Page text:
Heather O’Rourke and Zelda Rubinstein are the only players from the first two films to cross over into the light of Poltergeist III. Here, O’Rourke’s character, Carol Anne, seemingly dumped by her parents for reasons unknown, is taken care of by her Aunt Patricia (Nancy Allen), Uncle Bruce (Tom Skerritt), and teenage step-cousin, Donna (Lara Flynn Boyle), living in a high-rise building in Chicago. Carol Anne has been enrolled in a school for gifted but troubled kids, as her therapist, Dr. Seaton (Richard Fire), thinks that the young girl has the ability to hypnotize people into believing her delusions about seeing ghosts. Seaton forces Carol Anne to speak about her experiences, which brings to light her involvement with the dreaded Reverend Kane (Nate Davis), and this talk has caused the late Reverend to cross over into trying to get in contact with the girl again. For some reason, the entire building is chock full of mirrors at every turn, which is convenient to the haunting that emerges, as most of its haunting involved scaring the bejeesus out of the family and their cohorts through reflections in whatever mirrors they happen to be looking at.
Poltergeist II: The Other Side seeks to give more back story to the events of the first film, why the youngest child in the Freeling family had been wanted by the spirits, and the nature of the cult from which the spirits culminated, headed by Reverend Henry Kane (Julian Beck). Kane manifests himself in human form in this sequel, tenacious in his pursuit of young Carol Anne (Heather O’Rourke), now moved away with her family in the hope they could start a new life for themselves. Tangina Barron (Zelda Rubinstein), the paranormal investigator from Poltergeist, sends out a Native American shaman (Will Sampson) to help protect the family once she discovers the hidden cave buried in the ground where Kane and his followers died, knowing that the family will not be able to escape Kane’s interest no matter where they might go. Craig T. Nelson, JoBeth Williams, and Oliver Robins return.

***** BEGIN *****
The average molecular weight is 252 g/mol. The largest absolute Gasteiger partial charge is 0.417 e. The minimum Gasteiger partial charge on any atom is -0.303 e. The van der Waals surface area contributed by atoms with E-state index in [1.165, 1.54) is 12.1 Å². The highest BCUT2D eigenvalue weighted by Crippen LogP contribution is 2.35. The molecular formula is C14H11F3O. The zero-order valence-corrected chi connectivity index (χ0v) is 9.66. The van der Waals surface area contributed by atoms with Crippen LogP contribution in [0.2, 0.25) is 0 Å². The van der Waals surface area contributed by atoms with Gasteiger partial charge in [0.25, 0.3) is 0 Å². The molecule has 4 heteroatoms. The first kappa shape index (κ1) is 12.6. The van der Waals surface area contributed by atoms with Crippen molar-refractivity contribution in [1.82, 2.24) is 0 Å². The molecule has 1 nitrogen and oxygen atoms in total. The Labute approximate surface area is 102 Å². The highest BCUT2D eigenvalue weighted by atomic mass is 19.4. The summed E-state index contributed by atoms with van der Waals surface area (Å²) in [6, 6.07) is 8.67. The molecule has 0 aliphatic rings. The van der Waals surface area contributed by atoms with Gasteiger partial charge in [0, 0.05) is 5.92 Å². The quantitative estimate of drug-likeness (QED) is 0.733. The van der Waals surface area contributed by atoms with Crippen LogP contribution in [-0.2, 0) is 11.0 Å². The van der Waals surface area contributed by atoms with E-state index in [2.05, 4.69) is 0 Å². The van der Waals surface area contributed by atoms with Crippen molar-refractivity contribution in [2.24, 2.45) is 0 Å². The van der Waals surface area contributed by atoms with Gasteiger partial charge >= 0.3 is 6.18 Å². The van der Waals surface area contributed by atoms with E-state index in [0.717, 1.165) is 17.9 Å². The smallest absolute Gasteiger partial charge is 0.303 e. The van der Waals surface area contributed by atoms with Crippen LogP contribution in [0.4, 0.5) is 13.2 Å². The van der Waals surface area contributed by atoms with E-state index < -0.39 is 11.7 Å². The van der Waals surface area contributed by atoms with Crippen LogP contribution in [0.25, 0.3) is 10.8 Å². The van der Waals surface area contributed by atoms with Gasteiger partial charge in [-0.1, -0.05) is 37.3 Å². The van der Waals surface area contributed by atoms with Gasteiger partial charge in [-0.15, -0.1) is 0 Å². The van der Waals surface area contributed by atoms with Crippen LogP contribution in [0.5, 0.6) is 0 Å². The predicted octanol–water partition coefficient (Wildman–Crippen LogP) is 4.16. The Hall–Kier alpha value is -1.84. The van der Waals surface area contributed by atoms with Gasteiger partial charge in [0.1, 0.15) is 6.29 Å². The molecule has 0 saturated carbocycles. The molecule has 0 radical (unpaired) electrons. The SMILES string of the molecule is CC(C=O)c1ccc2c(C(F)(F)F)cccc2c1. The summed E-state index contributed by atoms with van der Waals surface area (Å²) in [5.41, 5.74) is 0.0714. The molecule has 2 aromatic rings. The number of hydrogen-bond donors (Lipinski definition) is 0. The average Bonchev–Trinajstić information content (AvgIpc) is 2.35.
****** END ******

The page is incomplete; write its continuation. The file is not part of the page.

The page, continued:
In the film, a family of five known as the Freelings lives in idyllic suburbia – or so they think. Strange things begin to occur in the house shortly after their cherubic 5-year-old daughter (Heather O’Rourke) begins receiving communication from someone she refers to as the “TV people” through the static on their television set. Their pet bird dies, furniture begins to move on its own, and other such oddities, but things take a turn for the deadly for the family when the tree outside their home seemingly becomes animated and threatens to engulf the middle child (Oliver Robins) into its wooden maw. The boy is saved, but their young daughter ends up missing, ostensibly stolen into another dimension by forces unknown, although she is able to still communicate through the television. The family enlists the services of a group of parapsychologists to investigate the strange phenomena, and hopefully get back their beloved daughter, but the forces that currently dominate the house prove to be much stronger than anything they’ve ever seen before. Tobe Hooper directs this Steven Spielberg production.